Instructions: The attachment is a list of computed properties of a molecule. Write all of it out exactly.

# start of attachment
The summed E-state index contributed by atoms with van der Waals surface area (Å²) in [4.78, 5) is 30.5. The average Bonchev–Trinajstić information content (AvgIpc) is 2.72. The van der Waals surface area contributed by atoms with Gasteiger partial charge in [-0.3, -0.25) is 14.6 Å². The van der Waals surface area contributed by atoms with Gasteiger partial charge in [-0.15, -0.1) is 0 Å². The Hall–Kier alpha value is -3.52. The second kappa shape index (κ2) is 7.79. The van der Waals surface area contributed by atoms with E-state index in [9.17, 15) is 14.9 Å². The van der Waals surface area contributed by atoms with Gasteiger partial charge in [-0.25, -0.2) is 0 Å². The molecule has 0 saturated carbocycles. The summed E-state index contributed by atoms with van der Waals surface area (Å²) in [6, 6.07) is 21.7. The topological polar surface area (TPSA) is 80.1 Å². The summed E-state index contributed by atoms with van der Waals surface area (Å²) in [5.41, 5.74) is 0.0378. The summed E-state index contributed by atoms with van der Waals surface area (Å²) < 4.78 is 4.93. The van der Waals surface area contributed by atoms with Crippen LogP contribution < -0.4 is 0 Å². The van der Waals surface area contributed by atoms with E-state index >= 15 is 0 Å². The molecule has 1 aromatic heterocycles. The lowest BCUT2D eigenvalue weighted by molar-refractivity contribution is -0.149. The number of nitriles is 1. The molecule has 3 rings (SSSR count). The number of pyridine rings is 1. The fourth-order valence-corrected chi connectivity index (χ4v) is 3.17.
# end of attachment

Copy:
The summed E-state index contributed by atoms with van der Waals surface area (Å²) in [4.78, 5) is 30.5. The average Bonchev–Trinajstić information content (AvgIpc) is 2.72. The van der Waals surface area contributed by atoms with Gasteiger partial charge in [-0.3, -0.25) is 14.6 Å². The van der Waals surface area contributed by atoms with Gasteiger partial charge in [-0.15, -0.1) is 0 Å². The Hall–Kier alpha value is -3.52. The second kappa shape index (κ2) is 7.79. The van der Waals surface area contributed by atoms with E-state index in [9.17, 15) is 14.9 Å². The van der Waals surface area contributed by atoms with Gasteiger partial charge in [-0.25, -0.2) is 0 Å². The molecule has 0 saturated carbocycles. The summed E-state index contributed by atoms with van der Waals surface area (Å²) in [6, 6.07) is 21.7. The topological polar surface area (TPSA) is 80.1 Å². The summed E-state index contributed by atoms with van der Waals surface area (Å²) in [5.41, 5.74) is 0.0378. The summed E-state index contributed by atoms with van der Waals surface area (Å²) < 4.78 is 4.93. The van der Waals surface area contributed by atoms with Crippen LogP contribution < -0.4 is 0 Å². The van der Waals surface area contributed by atoms with E-state index >= 15 is 0 Å². The molecule has 1 aromatic heterocycles. The lowest BCUT2D eigenvalue weighted by molar-refractivity contribution is -0.149. The number of nitriles is 1. The molecule has 3 rings (SSSR count). The number of pyridine rings is 1. The fourth-order valence-corrected chi connectivity index (χ4v) is 3.17.